Union Members Can Cause Positive Changes

Regarding your June 9 Shop Talk article, “Not Much Workers Can Do to Circumvent Union Rules”:

I’m very disappointed to see such a blatantly anti-union and in many ways misleading response to the question from a reader. Since “A.R., Fullerton” is now a member of the union, there are many options open to him or her. The first step would be to contact the union leadership, secure a copy of the agreement that is in effect, and inquire about language that probably reflects the bargaining unit’s desire for protection against unreasonable speed-up and pressure in the workplace.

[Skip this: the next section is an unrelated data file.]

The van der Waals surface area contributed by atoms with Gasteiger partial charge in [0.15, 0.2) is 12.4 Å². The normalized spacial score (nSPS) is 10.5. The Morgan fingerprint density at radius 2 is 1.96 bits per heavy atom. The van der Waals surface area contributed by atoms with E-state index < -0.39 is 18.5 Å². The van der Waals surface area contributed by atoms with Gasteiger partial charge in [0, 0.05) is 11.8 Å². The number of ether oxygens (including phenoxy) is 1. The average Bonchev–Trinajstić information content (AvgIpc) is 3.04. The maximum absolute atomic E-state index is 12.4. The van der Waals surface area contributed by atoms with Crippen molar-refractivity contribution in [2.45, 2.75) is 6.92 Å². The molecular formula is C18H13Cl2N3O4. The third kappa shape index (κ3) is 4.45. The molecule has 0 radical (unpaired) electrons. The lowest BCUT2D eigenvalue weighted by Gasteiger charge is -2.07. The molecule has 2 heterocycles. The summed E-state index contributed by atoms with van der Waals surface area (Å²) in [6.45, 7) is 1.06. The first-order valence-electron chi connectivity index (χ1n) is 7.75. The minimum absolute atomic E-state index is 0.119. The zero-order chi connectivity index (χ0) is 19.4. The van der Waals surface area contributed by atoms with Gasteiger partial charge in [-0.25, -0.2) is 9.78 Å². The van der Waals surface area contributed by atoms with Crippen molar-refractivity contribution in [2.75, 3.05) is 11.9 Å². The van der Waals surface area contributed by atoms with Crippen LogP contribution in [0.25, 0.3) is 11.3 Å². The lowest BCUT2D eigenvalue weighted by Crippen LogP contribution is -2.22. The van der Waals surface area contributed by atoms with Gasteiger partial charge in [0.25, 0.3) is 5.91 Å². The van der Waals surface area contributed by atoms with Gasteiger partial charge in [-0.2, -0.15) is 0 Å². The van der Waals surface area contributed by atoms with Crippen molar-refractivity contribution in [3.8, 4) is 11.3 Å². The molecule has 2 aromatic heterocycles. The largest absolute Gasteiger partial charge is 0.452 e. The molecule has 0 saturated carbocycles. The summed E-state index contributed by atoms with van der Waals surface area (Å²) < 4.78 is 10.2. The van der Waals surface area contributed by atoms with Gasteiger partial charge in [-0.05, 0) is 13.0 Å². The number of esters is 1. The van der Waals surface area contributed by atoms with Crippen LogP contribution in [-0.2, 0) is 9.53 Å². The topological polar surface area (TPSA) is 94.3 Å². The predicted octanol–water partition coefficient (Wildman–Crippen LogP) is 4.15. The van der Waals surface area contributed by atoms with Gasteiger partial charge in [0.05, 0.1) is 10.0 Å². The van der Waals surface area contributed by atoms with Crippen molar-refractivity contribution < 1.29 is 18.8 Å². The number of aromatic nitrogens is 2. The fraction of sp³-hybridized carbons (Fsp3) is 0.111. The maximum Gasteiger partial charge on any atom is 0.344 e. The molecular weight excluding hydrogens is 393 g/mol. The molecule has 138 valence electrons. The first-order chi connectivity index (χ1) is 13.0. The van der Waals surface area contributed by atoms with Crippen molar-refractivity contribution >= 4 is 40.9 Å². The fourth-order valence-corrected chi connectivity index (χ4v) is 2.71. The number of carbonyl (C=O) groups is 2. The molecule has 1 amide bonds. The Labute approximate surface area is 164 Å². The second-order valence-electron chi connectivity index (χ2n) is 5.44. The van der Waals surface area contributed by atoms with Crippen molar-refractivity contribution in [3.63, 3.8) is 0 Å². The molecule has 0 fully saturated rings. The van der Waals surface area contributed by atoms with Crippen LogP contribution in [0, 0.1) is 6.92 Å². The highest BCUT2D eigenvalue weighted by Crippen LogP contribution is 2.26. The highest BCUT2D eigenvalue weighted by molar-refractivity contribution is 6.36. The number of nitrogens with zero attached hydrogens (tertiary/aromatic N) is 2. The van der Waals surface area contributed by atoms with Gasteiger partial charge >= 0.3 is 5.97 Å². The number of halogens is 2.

While A.R. continues to enjoy being well paid and receives “great benefits,” he/she has the opportunity to become active in the union. The next time the contract is up for renegotiation, A.R. would be in a position to propose changes in contract language if he/she still believes certain working conditions should be changed to offer greater room for upward mobility.

In many companies with a collective bargaining relationship, those employees who assume constructive leadership roles in their union are among the first targeted for advancement because they have demonstrated the very qualities a progressive company seeks for its own leadership.